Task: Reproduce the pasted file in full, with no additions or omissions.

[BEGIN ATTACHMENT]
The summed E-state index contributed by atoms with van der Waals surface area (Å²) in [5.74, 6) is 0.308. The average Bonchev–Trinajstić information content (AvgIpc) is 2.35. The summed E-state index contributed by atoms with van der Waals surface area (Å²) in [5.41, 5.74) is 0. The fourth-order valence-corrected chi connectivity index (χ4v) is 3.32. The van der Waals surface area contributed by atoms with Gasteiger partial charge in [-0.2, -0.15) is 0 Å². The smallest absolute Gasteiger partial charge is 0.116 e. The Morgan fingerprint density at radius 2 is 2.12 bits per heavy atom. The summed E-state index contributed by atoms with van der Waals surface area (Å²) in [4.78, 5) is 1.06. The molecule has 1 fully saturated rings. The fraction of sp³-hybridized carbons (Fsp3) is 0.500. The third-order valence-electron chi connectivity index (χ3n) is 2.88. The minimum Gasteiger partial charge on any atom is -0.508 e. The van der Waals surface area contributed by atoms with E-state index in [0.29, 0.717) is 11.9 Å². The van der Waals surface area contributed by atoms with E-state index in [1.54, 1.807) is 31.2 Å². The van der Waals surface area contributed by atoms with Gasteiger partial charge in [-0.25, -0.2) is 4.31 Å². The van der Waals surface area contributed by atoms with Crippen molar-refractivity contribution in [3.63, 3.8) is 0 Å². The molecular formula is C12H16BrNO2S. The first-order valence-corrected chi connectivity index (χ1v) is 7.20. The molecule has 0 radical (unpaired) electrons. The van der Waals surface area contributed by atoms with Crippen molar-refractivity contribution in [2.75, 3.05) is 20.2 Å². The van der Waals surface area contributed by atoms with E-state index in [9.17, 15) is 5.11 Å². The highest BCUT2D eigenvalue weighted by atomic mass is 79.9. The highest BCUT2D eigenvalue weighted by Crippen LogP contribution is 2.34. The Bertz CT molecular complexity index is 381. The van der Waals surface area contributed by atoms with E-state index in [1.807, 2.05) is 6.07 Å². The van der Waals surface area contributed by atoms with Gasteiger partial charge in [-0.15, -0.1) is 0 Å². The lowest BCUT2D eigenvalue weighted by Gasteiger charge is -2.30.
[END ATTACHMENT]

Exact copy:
The summed E-state index contributed by atoms with van der Waals surface area (Å²) in [5.74, 6) is 0.308. The average Bonchev–Trinajstić information content (AvgIpc) is 2.35. The summed E-state index contributed by atoms with van der Waals surface area (Å²) in [5.41, 5.74) is 0. The fourth-order valence-corrected chi connectivity index (χ4v) is 3.32. The van der Waals surface area contributed by atoms with Gasteiger partial charge in [-0.2, -0.15) is 0 Å². The smallest absolute Gasteiger partial charge is 0.116 e. The Morgan fingerprint density at radius 2 is 2.12 bits per heavy atom. The summed E-state index contributed by atoms with van der Waals surface area (Å²) in [4.78, 5) is 1.06. The molecule has 1 fully saturated rings. The fraction of sp³-hybridized carbons (Fsp3) is 0.500. The third-order valence-electron chi connectivity index (χ3n) is 2.88. The minimum Gasteiger partial charge on any atom is -0.508 e. The van der Waals surface area contributed by atoms with E-state index in [0.29, 0.717) is 11.9 Å². The van der Waals surface area contributed by atoms with E-state index in [1.54, 1.807) is 31.2 Å². The van der Waals surface area contributed by atoms with Gasteiger partial charge in [-0.25, -0.2) is 4.31 Å². The van der Waals surface area contributed by atoms with Crippen molar-refractivity contribution in [3.63, 3.8) is 0 Å². The molecular formula is C12H16BrNO2S. The first-order valence-corrected chi connectivity index (χ1v) is 7.20. The molecule has 0 radical (unpaired) electrons. The van der Waals surface area contributed by atoms with Crippen molar-refractivity contribution in [2.75, 3.05) is 20.2 Å². The van der Waals surface area contributed by atoms with E-state index in [9.17, 15) is 5.11 Å². The highest BCUT2D eigenvalue weighted by atomic mass is 79.9. The highest BCUT2D eigenvalue weighted by Crippen LogP contribution is 2.34. The Bertz CT molecular complexity index is 381. The van der Waals surface area contributed by atoms with E-state index in [1.807, 2.05) is 6.07 Å². The van der Waals surface area contributed by atoms with Gasteiger partial charge in [-0.15, -0.1) is 0 Å². The lowest BCUT2D eigenvalue weighted by Gasteiger charge is -2.30.